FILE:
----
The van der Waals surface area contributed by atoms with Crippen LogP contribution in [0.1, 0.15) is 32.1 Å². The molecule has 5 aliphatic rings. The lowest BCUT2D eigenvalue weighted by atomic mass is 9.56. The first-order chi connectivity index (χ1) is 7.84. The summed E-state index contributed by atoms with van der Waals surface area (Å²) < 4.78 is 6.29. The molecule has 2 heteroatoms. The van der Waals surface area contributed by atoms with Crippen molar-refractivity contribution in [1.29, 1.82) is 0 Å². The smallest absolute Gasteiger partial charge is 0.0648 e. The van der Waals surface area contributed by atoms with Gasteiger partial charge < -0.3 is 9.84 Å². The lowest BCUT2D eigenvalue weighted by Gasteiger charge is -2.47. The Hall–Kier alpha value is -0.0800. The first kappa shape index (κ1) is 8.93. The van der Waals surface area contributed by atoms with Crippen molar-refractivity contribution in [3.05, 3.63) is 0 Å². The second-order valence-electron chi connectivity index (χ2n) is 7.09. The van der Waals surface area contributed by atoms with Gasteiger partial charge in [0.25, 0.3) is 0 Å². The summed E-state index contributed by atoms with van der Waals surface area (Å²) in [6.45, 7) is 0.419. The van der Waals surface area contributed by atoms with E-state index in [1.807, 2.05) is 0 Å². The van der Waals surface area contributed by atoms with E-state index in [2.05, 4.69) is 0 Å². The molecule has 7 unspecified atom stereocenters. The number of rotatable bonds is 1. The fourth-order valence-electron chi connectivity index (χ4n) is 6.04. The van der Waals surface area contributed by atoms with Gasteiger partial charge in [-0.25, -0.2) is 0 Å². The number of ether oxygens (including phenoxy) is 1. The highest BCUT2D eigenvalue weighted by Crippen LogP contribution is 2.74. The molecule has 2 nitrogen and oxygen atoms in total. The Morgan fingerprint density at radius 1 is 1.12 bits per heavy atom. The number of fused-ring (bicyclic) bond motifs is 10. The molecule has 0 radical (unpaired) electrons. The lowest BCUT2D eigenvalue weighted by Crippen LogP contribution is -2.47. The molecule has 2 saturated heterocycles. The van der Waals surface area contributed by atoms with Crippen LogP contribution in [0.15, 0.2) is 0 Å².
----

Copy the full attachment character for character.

The van der Waals surface area contributed by atoms with Crippen LogP contribution in [0.1, 0.15) is 32.1 Å². The molecule has 5 aliphatic rings. The lowest BCUT2D eigenvalue weighted by atomic mass is 9.56. The first-order chi connectivity index (χ1) is 7.84. The summed E-state index contributed by atoms with van der Waals surface area (Å²) < 4.78 is 6.29. The molecule has 2 heteroatoms. The van der Waals surface area contributed by atoms with Crippen molar-refractivity contribution in [1.29, 1.82) is 0 Å². The smallest absolute Gasteiger partial charge is 0.0648 e. The van der Waals surface area contributed by atoms with Gasteiger partial charge < -0.3 is 9.84 Å². The lowest BCUT2D eigenvalue weighted by Gasteiger charge is -2.47. The Hall–Kier alpha value is -0.0800. The first kappa shape index (κ1) is 8.93. The van der Waals surface area contributed by atoms with Crippen molar-refractivity contribution in [3.05, 3.63) is 0 Å². The second-order valence-electron chi connectivity index (χ2n) is 7.09. The van der Waals surface area contributed by atoms with Gasteiger partial charge in [0.25, 0.3) is 0 Å². The summed E-state index contributed by atoms with van der Waals surface area (Å²) in [6.45, 7) is 0.419. The van der Waals surface area contributed by atoms with E-state index in [1.807, 2.05) is 0 Å². The van der Waals surface area contributed by atoms with E-state index in [2.05, 4.69) is 0 Å². The molecule has 7 unspecified atom stereocenters. The number of rotatable bonds is 1. The fourth-order valence-electron chi connectivity index (χ4n) is 6.04. The van der Waals surface area contributed by atoms with Gasteiger partial charge in [-0.25, -0.2) is 0 Å². The number of ether oxygens (including phenoxy) is 1. The highest BCUT2D eigenvalue weighted by Crippen LogP contribution is 2.74. The molecule has 2 nitrogen and oxygen atoms in total. The Morgan fingerprint density at radius 1 is 1.12 bits per heavy atom. The number of fused-ring (bicyclic) bond motifs is 10. The molecule has 0 radical (unpaired) electrons. The lowest BCUT2D eigenvalue weighted by Crippen LogP contribution is -2.47. The molecule has 2 saturated heterocycles. The van der Waals surface area contributed by atoms with Crippen LogP contribution in [0.15, 0.2) is 0 Å².